Commentary on the Panchadasi
by Swami Krishnananda

Discourse 11

Chapter 2: Pancha Mahabhuta Viveka – Discrimination of the Elements
Verses 60-77

The first manifestation of maya is space. Ādyo vikāra ākāśaḥ so’va kāśa svarū pavān, ākāśo’stīti sattattvam ākāśe’pyanu gacchati (60). People say “Space exists, ether exists” by wrongly attributing to Existence the character of a quality of ether. Instead of saying “Ether exists”, it would be better to say “Existence ethers”. That is a better way: “Existence ethers” not “Ether exists”.

Eka svabhāvaṁ sattattvam ākāśo dvi svathāvakaḥ, nāva kāśaḥ sati vyomni sa caiṣo’pi dadvayaṁ sthitam (61). There is only one quality in Existence, and that is existence. There is nothing in Existence except existence. But space has the quality of existence plus spatiality. There is dimension in space. There is no dimension in Pure Existence; dimension is a quality of space. So while Existence has only one character, space has two characters—that is to say, existence and dimension. Nāva kāśaḥ sati: There is no spatiality in Existence. Vyomni sa caiṣo’pi dadvayaṁ sthitam: Both these characters of existence and spatiality can be seen in sky, ether.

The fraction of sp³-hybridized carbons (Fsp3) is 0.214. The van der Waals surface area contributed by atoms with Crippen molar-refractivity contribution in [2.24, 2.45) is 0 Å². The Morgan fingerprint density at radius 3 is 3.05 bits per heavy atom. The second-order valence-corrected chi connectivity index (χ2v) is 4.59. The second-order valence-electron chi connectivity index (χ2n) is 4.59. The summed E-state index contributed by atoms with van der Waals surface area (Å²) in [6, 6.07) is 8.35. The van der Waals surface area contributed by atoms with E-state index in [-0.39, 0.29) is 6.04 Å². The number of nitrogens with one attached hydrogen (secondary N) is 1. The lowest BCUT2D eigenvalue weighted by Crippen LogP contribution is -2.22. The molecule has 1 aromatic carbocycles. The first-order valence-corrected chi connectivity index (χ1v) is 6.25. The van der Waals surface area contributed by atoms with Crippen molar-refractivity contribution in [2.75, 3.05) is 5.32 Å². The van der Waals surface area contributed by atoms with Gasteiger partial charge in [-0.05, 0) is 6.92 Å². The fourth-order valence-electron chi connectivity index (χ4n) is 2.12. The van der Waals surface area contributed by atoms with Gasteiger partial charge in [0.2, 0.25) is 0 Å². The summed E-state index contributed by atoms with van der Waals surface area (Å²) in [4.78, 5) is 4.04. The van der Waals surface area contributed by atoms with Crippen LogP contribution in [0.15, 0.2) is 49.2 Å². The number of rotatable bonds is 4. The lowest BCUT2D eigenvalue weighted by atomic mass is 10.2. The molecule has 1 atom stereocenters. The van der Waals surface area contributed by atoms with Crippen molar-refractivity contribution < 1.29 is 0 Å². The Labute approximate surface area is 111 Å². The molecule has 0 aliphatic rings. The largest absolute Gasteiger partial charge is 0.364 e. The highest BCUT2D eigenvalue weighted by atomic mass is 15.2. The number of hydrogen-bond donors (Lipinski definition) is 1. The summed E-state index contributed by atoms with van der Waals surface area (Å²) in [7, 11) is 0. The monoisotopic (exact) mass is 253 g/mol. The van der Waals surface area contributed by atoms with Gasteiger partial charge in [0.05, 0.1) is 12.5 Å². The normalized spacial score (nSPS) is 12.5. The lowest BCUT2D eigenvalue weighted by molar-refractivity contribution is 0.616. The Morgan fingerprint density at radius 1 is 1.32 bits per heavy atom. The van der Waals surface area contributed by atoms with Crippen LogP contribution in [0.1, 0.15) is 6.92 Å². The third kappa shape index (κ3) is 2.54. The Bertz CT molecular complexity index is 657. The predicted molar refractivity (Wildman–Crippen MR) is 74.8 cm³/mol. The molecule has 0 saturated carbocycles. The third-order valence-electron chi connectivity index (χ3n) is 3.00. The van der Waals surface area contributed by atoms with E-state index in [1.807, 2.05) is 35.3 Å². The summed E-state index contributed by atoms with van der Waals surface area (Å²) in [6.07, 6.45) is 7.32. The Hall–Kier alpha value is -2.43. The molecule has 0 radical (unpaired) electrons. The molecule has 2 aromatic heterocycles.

Yadvā prati dhvanir vyomno guṇo nāsau satī kṣyate, vyomni dvau sad dhvanī tena sadekaṁ dviguṇaṁ viyat (62). Apart from dimension, which is a quality of space, there is also the quality of reverberation of sound, which we can hear in space; but reverberation of sound is not a quality of Pure Existence. So, three qualities can be seen in space—existence, dimension and reverberation of sound—whereas in Pure Existence, there is no dimension and no sound. Sadekaṁ: Existence is one only. Dviguṇaṁ viyat: Double-characterised is space.

Yā śaktiḥ kalpayed vyoma sā sadvyomnora bhinnataṁ, āpādya dharma dhamitvaṁ vyatya yenāva kalpayet (63). We have studied this verse yesterday. Maya, as a shakti of Ishvara, having created this dimension called space, and having identified space with Existence, and making us feel that space exists, also creates an additional erroneous notion in our mind—namely, the attribution of quality to Existence and a substantive nature to space. We consider space as a substantive or a noun, and Existence as a predicate or a quality. This happens when we utter a sentence like “Space exists”. We should not say “Space exists”. It is an error, philosophically speaking, in the very construing of the sentence, because Existence is not a predicate of space. It is prior to space. Maya distorts facts.